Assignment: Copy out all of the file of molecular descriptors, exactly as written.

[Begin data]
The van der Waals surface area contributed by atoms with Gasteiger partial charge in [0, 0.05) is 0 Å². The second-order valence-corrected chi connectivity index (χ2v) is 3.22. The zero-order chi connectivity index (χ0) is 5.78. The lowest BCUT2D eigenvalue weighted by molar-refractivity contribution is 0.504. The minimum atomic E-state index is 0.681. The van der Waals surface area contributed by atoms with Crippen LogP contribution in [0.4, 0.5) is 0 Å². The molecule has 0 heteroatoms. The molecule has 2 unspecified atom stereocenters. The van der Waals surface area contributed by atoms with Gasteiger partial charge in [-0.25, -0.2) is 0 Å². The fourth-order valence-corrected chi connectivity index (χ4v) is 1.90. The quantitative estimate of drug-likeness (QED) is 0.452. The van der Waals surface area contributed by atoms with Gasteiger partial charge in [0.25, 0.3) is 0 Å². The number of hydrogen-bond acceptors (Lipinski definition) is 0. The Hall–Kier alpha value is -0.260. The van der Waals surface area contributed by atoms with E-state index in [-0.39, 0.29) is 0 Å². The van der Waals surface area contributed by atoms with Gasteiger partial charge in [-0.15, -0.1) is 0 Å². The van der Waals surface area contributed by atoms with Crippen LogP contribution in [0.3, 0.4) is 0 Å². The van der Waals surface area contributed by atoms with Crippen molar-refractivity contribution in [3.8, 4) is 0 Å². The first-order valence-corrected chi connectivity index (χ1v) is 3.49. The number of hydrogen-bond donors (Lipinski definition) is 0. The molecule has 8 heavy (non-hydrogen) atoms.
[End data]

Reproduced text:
The van der Waals surface area contributed by atoms with Gasteiger partial charge in [0, 0.05) is 0 Å². The second-order valence-corrected chi connectivity index (χ2v) is 3.22. The zero-order chi connectivity index (χ0) is 5.78. The lowest BCUT2D eigenvalue weighted by molar-refractivity contribution is 0.504. The minimum atomic E-state index is 0.681. The van der Waals surface area contributed by atoms with Crippen LogP contribution in [0.4, 0.5) is 0 Å². The molecule has 0 heteroatoms. The molecule has 2 unspecified atom stereocenters. The van der Waals surface area contributed by atoms with Gasteiger partial charge in [-0.25, -0.2) is 0 Å². The fourth-order valence-corrected chi connectivity index (χ4v) is 1.90. The quantitative estimate of drug-likeness (QED) is 0.452. The van der Waals surface area contributed by atoms with Gasteiger partial charge in [0.25, 0.3) is 0 Å². The number of hydrogen-bond acceptors (Lipinski definition) is 0. The Hall–Kier alpha value is -0.260. The van der Waals surface area contributed by atoms with E-state index in [-0.39, 0.29) is 0 Å². The van der Waals surface area contributed by atoms with Gasteiger partial charge in [-0.15, -0.1) is 0 Å². The van der Waals surface area contributed by atoms with Crippen LogP contribution in [0.3, 0.4) is 0 Å². The van der Waals surface area contributed by atoms with Crippen molar-refractivity contribution in [3.8, 4) is 0 Å². The first-order valence-corrected chi connectivity index (χ1v) is 3.49. The number of hydrogen-bond donors (Lipinski definition) is 0. The molecule has 8 heavy (non-hydrogen) atoms.